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Evaluation of some bone biomarkers in thyroid diseases patients | SciTechnol

La Prensa Medica.ISSN: 0032-745X

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Research Article, Lpmj Vol: 106 Issue: 4

Evaluation of some bone biomarkers in thyroid diseases patients

Mohammad Ahmad Abdalla

1 Biology Department, College of Sciences, Tikrit University, Iraq

2 Clinical Biochemistry Unit, Salah Aldeen Health Directorate, Iraq

3 Anatomy Department, College of Medicine, Tikrit University, Iraq

*Corresponding Author : Mohammad Ahmad Abdalla
Department of Human Anatomy, University College of Medicine, Iraq
Tel:
+964702758383
E-mail:
dr.mohammad68@tu.edu.iq;

Received Date: July 02, 2020; Accepted Date: July 11, 2020; Published Date: July 29, 2020

Citation: Mohammad Ahmad Abdalla (2020) Evaluation of some bone biomarkers in thyroid diseases patients LPMJ 106:4.

Abstract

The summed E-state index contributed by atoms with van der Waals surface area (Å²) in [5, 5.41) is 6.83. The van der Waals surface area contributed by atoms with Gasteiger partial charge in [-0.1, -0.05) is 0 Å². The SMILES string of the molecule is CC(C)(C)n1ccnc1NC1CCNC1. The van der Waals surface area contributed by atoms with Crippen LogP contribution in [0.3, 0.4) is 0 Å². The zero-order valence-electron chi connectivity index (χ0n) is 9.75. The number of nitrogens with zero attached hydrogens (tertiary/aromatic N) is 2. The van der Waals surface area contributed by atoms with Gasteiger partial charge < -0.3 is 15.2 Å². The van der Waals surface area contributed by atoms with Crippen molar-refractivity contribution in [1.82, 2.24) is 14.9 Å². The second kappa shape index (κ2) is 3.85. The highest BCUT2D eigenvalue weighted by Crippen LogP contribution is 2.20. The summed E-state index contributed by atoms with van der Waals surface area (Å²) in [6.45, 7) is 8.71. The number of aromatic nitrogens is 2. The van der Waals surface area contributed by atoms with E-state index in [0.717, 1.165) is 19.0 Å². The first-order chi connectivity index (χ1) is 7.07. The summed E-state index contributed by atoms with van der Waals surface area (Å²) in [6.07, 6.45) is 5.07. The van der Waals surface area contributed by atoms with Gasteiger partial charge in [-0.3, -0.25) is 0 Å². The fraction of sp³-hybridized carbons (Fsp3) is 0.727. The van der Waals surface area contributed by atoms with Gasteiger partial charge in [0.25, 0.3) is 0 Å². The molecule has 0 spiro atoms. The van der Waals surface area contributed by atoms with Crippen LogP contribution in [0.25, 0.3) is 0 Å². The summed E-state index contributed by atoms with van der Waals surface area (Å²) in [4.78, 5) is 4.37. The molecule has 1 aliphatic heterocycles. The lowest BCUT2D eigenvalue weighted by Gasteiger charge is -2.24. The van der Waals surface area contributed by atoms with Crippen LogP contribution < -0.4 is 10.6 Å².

Thyroid hormones are key regulators of bone homeostasis, and Wnt signaling has been implicated in thyroid hormone-associated bone loss. Bone remodeling is a complex process carried out by the intricate interactions of osteoclasts and osteoblasts in the bone microenvironment. Serum samples were collected from 90 individuals, 30 of these individuals were normal and 60 cases subdivided into two groups hyper and hypothyroidism (30 patients for each group) which thyroid patients visited to privet clinic in Tikrit city from June 2019 to November 2019. Patients and controls that aged from (18-50) year had assay of Osteocalcin , Sclerostin , Osteoprogestrin , T3, T4 and TSH. This study showed that levels of (T3, T4 and SOST) increased in hyperthyroidism patients rather than control, while levels of (TSH, OC and OPG) were decreased. On the other hand, the levels of (T3, T4, OC and OPG) were decreased in hypothyroidism patients rather than control, but levels of (TSH and SOST) were increased. Osteocalcin and Osteoprogestrin are decreased in thyroid diseases but SOST is increased rather than control, therefore, thyroid hormones disturbance effect on bone metabolism and changed some bone biomarkers.